We strive to always use the latest technologies in our projects. We are accordingly combining our proteomics efforts with single-cell transcriptomics analyses, which allows us to identify exactly which cellular components in complex cardiac tissue samples give rise to the protein regulation we identify. Below is an example of single cell transcriptomics data we generated from the cardiac sinus node.
Phospho-proteomics and Post-Translational Modifications
Phosphorylation mediated signaling is a primary mechanism for dynamical signaling responses in the heart. We are developing and applying quantitative phosphoproteomics approaches to quantify phosphorylation mediated signaling directly in cardiac tissue samples. We have previously reported the beta-adrenergic signaling response in heart tissue, as illustrated in the figure on the left. We are currently extending our efforts to also study less described post translational modifications in the heart.
Optical voltage mapping in zebrafish
We use multiple experimental strategies to functionally follow up on the findings we make. One of the main methods we apply is optogenetics. We use the zebrafish as a model organism to study human cardiac diseases by generating knockdowns using CRISPR/Cas9 technology. Hearts of genetically modified animals are phenotyped and we measure the cardiac electrical activity and calcium transients using voltage sensitive dyes. These approaches facilitate interpretation of the molecular mechanism behind cardiac diseases at the organ level.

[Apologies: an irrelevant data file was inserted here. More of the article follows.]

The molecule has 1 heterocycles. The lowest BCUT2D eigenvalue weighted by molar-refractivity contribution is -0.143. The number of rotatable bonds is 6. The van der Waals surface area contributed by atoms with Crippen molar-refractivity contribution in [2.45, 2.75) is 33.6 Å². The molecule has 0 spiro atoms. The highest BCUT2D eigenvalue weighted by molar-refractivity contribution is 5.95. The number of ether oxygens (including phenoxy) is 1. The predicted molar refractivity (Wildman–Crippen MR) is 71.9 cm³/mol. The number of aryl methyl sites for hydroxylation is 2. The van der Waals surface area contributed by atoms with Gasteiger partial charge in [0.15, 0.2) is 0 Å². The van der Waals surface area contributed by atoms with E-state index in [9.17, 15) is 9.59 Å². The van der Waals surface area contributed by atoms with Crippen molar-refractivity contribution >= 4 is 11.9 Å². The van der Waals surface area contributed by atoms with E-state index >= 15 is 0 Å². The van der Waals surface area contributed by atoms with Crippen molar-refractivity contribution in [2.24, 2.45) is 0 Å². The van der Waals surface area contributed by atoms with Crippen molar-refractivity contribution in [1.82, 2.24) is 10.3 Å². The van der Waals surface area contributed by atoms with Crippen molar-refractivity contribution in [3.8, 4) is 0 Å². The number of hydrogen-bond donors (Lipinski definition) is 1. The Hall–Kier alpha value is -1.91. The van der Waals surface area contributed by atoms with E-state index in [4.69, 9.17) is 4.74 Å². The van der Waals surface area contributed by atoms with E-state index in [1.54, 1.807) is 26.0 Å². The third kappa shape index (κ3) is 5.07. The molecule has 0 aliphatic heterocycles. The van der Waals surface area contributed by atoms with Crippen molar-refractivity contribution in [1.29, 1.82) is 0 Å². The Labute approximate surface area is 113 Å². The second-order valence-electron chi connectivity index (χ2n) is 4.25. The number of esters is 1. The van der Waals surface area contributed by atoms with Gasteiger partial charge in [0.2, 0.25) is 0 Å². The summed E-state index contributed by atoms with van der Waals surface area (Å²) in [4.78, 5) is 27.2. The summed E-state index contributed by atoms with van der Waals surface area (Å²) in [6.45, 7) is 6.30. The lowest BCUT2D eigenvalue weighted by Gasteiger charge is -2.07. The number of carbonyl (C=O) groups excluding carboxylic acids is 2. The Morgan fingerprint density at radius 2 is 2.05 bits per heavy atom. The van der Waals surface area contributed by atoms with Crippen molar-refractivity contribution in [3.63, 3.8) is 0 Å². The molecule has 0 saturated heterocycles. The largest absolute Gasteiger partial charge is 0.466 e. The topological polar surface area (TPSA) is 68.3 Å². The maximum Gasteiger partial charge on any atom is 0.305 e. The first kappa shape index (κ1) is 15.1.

As many cardiac diseases are primarily associated with dysfunction of one of the four cardiac chambers we are also performing detailed investigations of the protein-specific differences among the four chambers. We believe this will be key information to identify novel pharmaceutical targets with chamber-specific impact.
Please refer to publications (PMID:24952909) and (PMID:23737553) for specific examples of the experimental approaches we apply to better our understanding of cardiac molecular regulatory mechanisms.
To the right is an example of specific protein phosphorylation sites we have identified to be regulated upon beta-adrenergic stimulation of the heart. That study was our first proof-of-principle investigation of a quantitative investigation of phosphorylation mediated signaling directly in cardiac tissue, laying the foundation for our cardiac proteomics efforts.
We are always looking for highly motivated and skilled researchers to join our team; applicants at all levels of their research career are welcome. If you have a profile that match our research interests please send an application to Dr. Lundby.
|Christian Frøkjær-Jensen||Affiliate Associate Professor|
|Estefania Torres Vega||Postdoc||+45 353-37369|
|Finn Benned Hansen||Visiting Researcher|
|Huandi Xu||Guest researcher|
|Konstantin Kahnert||PhD fellow||+45 353-21427|
|Mads Lindholm Kurtzhals||Student|
|Maren Schrölkamp||PhD student|
|Marina Cerrone||Visiting Researcher|
|Mario Delmar||Guest researcher|
|Nancy Mutsaers||Laboratory technician||+45 353-30979|
|Nora Saleh||Master thesis student|
|Robert William Mills||Assistant professor|
|Svetlana Maurya||Visiting Researcher|